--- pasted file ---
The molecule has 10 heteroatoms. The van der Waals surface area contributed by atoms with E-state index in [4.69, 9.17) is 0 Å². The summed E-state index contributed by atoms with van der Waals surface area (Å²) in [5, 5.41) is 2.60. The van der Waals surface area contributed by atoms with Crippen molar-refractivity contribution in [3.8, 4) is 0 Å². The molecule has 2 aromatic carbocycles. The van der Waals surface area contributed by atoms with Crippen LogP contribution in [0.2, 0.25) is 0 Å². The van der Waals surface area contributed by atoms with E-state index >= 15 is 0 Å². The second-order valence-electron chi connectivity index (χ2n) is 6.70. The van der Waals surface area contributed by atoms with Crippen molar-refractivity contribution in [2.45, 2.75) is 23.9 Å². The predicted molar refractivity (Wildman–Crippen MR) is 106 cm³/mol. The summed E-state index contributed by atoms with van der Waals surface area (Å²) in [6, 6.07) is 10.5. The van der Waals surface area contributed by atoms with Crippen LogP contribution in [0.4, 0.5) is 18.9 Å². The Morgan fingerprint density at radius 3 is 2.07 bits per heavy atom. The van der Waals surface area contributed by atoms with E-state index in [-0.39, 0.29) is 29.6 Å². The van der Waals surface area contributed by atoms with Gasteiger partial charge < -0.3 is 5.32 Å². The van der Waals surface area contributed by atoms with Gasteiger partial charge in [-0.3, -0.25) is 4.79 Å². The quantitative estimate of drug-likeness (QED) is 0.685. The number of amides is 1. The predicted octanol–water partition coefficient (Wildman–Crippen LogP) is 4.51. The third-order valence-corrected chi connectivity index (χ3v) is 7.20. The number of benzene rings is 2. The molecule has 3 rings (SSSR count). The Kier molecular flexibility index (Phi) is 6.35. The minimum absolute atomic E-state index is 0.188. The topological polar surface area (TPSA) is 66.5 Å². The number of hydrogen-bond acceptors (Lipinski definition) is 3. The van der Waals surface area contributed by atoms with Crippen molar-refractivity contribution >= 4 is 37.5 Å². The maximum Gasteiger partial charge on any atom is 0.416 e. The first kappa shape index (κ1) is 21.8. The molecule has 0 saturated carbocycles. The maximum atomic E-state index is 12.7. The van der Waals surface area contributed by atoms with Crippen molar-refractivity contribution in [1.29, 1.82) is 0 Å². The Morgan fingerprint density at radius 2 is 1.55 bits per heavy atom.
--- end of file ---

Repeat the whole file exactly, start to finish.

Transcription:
The molecule has 10 heteroatoms. The van der Waals surface area contributed by atoms with E-state index in [4.69, 9.17) is 0 Å². The summed E-state index contributed by atoms with van der Waals surface area (Å²) in [5, 5.41) is 2.60. The van der Waals surface area contributed by atoms with Crippen molar-refractivity contribution in [3.8, 4) is 0 Å². The molecule has 2 aromatic carbocycles. The van der Waals surface area contributed by atoms with Crippen LogP contribution in [0.2, 0.25) is 0 Å². The van der Waals surface area contributed by atoms with E-state index >= 15 is 0 Å². The second-order valence-electron chi connectivity index (χ2n) is 6.70. The van der Waals surface area contributed by atoms with Crippen molar-refractivity contribution in [2.45, 2.75) is 23.9 Å². The predicted molar refractivity (Wildman–Crippen MR) is 106 cm³/mol. The summed E-state index contributed by atoms with van der Waals surface area (Å²) in [6, 6.07) is 10.5. The van der Waals surface area contributed by atoms with Crippen LogP contribution in [0.4, 0.5) is 18.9 Å². The Morgan fingerprint density at radius 3 is 2.07 bits per heavy atom. The van der Waals surface area contributed by atoms with E-state index in [-0.39, 0.29) is 29.6 Å². The van der Waals surface area contributed by atoms with Gasteiger partial charge < -0.3 is 5.32 Å². The van der Waals surface area contributed by atoms with Gasteiger partial charge in [-0.3, -0.25) is 4.79 Å². The quantitative estimate of drug-likeness (QED) is 0.685. The number of amides is 1. The predicted octanol–water partition coefficient (Wildman–Crippen LogP) is 4.51. The third-order valence-corrected chi connectivity index (χ3v) is 7.20. The number of benzene rings is 2. The molecule has 3 rings (SSSR count). The Kier molecular flexibility index (Phi) is 6.35. The minimum absolute atomic E-state index is 0.188. The topological polar surface area (TPSA) is 66.5 Å². The number of hydrogen-bond acceptors (Lipinski definition) is 3. The van der Waals surface area contributed by atoms with Crippen molar-refractivity contribution >= 4 is 37.5 Å². The maximum Gasteiger partial charge on any atom is 0.416 e. The first kappa shape index (κ1) is 21.8. The molecule has 0 saturated carbocycles. The maximum atomic E-state index is 12.7. The van der Waals surface area contributed by atoms with Crippen molar-refractivity contribution in [1.29, 1.82) is 0 Å². The Morgan fingerprint density at radius 2 is 1.55 bits per heavy atom.